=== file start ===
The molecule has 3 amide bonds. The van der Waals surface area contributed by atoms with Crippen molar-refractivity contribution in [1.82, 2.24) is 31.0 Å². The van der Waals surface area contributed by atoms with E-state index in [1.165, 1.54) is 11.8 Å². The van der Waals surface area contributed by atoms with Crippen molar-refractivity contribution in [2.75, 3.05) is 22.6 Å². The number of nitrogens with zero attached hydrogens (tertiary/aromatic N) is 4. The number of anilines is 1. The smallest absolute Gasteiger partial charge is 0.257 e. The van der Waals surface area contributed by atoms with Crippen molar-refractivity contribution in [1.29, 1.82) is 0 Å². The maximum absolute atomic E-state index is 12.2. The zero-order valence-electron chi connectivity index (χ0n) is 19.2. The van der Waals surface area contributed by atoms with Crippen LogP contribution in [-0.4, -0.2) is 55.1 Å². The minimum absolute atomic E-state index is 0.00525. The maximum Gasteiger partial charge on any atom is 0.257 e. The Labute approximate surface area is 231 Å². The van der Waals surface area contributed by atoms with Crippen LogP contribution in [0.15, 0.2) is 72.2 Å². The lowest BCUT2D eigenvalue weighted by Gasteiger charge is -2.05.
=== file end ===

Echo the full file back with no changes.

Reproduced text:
The molecule has 3 amide bonds. The van der Waals surface area contributed by atoms with Crippen molar-refractivity contribution in [1.82, 2.24) is 31.0 Å². The van der Waals surface area contributed by atoms with E-state index in [1.165, 1.54) is 11.8 Å². The van der Waals surface area contributed by atoms with Crippen molar-refractivity contribution in [2.75, 3.05) is 22.6 Å². The number of nitrogens with zero attached hydrogens (tertiary/aromatic N) is 4. The number of anilines is 1. The smallest absolute Gasteiger partial charge is 0.257 e. The van der Waals surface area contributed by atoms with Crippen molar-refractivity contribution in [1.29, 1.82) is 0 Å². The maximum absolute atomic E-state index is 12.2. The zero-order valence-electron chi connectivity index (χ0n) is 19.2. The van der Waals surface area contributed by atoms with Crippen LogP contribution in [-0.4, -0.2) is 55.1 Å². The minimum absolute atomic E-state index is 0.00525. The maximum Gasteiger partial charge on any atom is 0.257 e. The Labute approximate surface area is 231 Å². The van der Waals surface area contributed by atoms with Crippen LogP contribution in [0.15, 0.2) is 72.2 Å². The lowest BCUT2D eigenvalue weighted by Gasteiger charge is -2.05.